LIFE LESSONS FROM IAN
Written by: Scarlett Redenius
There’s a rule for
happen. I tend not to follow
that rule in my publisher’s letter.
But this time it came back to
bite me—hard. Who would have
thought when we were preparing for
deliveries for our October/November
issue, a life-altering storm would come
to my hometown and leave such destruction,
nothing left, you can’t even believe your eyes, so many lives
affected—the loss of lives.
It was the scariest day and night of my life, and it would just
not end. I beat myself up over and over for letting our guard
down—we all did. We are told every year when a storm comes
there’s going to be storm surge. Who would have ever believed
the water would cover your rooftops—NO ONE!
I have gone back and forth on what was appropriate for this
issue. First you want to show the world what happened to your
town—it’s gone! And then you start attending funerals, helping
people pick up the pieces while still picking up your own.
Half my life I called Fort Myers Beach my home, where I raised
my kids and enjoyed nightly walks on the beach—the sunsets.
For so many years I worked on Sanibel Island and drove home
to Fort Myers Beach. Now they are destroyed.
All I could do is cry as soon as we crossed over the Fort Myers
Beach bridge. Shrimp boats piled high on top of each other,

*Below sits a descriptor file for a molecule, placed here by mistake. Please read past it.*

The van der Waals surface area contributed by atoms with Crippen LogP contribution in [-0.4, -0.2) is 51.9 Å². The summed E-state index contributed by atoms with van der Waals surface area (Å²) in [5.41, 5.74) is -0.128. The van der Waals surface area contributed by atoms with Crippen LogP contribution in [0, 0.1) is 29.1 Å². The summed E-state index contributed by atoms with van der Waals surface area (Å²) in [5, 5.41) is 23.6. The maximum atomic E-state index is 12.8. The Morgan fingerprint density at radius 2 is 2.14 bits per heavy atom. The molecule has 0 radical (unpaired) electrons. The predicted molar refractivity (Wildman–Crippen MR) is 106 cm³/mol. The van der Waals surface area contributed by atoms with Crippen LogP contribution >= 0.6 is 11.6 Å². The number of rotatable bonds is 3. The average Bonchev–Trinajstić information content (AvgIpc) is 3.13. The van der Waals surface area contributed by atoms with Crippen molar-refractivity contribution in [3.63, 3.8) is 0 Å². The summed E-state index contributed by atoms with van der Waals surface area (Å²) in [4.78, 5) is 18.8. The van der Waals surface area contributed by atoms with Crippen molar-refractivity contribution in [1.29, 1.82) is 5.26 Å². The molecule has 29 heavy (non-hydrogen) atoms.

local hangouts gone, nothing left, just sand. Everything that
had been there forever leveled. And everything new still
standing but flooded. Beachfront properties lined up next to
each other—no more.
It will take a long time to heal. But we will … and we will pick
up the pieces and move forward. I can’t say build back better
because in this case the old Florida charm is gone. You can’t get
that back. But you can build new and make new memories and
that is what we must do.
So many people love our city
and town, just like I do, and
the rebuilding has begun and
slowly the debris from all our
lives is being picked up—and
we are more than two months
out—but still a long way to go.
Hurricane Ian affected a lot of
towns in our great state and our
hearts go out to everyone and wish all a
I made the choice this issue to cancel our
Hurricane Ian stories. It’s just too much and frankly we all just
want to move forward and the further we get away from it the
closer we get to rebuilding our lives.
I’m never one to live in the past or dwell upon things out of my
control, but I felt it was so important to move on and make the
best out of things, especially at holiday times.
Even though most of us are still struggling in some sort of way,
I can’t wait to spend time, relax and hug my family. Life is
short and tragedies like this surely open your eyes.
I will never underestimate the power of hurricanes, the power
of human will and the power of communities that come
together to help one another. Complete strangers from all over,
to help us, leaving their own families and problems behind,
God is good and my belief in humanity has been restored. It’s
unfortunate it takes an event like this to remind you.
Thank you from the bottom of our hearts for the firstresponders,
linemen, organizations and the average Joe that
came to our community’s rescue, immediately.
From all of us at Florida Country Magazine, Merry Christmas
and Happy New Year. #FloridaStrong